The market for sustainable finance is expanding as sponsors increasingly look to source sustainability-linked loans in response to investor and regulatory ESG pressure. Yet, while borrowers can benefit from cheaper debt on the back of ESG-linked margin ratchets, fears that the market is falling down on transparency threaten to damage credibility and suggest there is still some way to go before sustainable finance starts to make an impact.
Management consultancy Baringa Partners conducted an analysis of a sample of 10 sustainability-linked loans, totalling circa $35 billion, to a diverse pool of large, multi-region corporate borrowers. It found that as many as half of those loans could be open to accusations of greenwashing. A fifth of the facilities went to firms that had no publicly stated sustainability targets associated with the loans. Only half of the loans revealed how the targets set would be measured or externally validated.
Emily Farrimond, partner and ESG and sustainability lead at Baringa, says: “These loans are really positive when they are put in place to specifically drive some kind of sustainability outcome. The loans that are there for a specific point of transition, to support a borrower going from brown to green and with the potential pricing differential enabling the company to do that more quickly and efficiently, are a positive development. But we found a lot of this lending wasn’t tied to science-based targets and, where there were targets, those were often not tracked or reported on.”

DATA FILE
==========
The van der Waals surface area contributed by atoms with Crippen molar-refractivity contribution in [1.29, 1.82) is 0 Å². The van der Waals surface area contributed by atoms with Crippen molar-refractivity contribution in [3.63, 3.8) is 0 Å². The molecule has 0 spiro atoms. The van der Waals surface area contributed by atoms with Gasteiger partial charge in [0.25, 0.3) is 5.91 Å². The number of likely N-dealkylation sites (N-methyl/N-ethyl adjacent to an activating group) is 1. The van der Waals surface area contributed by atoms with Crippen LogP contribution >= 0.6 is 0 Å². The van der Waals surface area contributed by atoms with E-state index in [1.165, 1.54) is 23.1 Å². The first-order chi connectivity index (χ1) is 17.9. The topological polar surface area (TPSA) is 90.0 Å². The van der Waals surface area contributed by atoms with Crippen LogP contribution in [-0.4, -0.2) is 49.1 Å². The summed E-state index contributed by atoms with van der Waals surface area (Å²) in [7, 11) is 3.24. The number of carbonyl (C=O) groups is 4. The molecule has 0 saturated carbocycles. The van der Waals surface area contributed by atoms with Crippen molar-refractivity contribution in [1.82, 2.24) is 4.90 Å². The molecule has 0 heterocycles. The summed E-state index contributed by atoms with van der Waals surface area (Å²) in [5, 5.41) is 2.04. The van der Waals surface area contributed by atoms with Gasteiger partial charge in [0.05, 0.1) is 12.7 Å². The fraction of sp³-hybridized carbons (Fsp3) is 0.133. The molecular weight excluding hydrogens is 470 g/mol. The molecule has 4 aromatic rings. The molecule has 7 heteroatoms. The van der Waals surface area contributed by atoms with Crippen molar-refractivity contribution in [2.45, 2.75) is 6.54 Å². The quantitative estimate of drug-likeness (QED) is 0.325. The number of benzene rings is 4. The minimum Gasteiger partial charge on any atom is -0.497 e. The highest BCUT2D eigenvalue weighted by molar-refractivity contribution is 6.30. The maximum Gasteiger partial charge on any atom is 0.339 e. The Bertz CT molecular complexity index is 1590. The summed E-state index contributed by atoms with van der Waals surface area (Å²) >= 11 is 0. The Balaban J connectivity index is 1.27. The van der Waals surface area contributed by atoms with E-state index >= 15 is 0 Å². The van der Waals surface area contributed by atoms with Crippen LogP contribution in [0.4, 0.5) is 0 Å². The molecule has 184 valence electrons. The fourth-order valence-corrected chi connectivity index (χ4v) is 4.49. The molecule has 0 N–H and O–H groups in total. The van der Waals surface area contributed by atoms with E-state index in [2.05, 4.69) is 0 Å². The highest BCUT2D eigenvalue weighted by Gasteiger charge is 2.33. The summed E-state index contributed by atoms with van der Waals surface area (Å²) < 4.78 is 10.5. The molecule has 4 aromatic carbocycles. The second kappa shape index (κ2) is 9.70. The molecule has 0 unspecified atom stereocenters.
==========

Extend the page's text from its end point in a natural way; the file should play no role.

The Loan Market Association says sustainability-linked loans should be designed to help borrowers achieve “ambitious, pre-determined, sustainability performance objectives”, either by way of ESG ratings or clearly agreed science-based targets or KPIs. But there are no commonly accepted standards around sustainability-linked loans and their target measurement, leaving lenders open to charges of setting weak goals and doing little to ensure delivery.
Farrimond says there should be some minimum requirements if sponsors are considering borrowing on this basis: “First, there should be alignment with the LMA’s principles, with good, clear and robust science-based targets in place that are going to be actively managed and monitored on an ongoing basis, and probably renegotiated as well.
“Then, it is about working out what the additional baseline requirements are. Is having a credible transition plan an entry-level requirement for a borrower? Or if they don’t have one, are you going to support them with getting one pretty quickly?”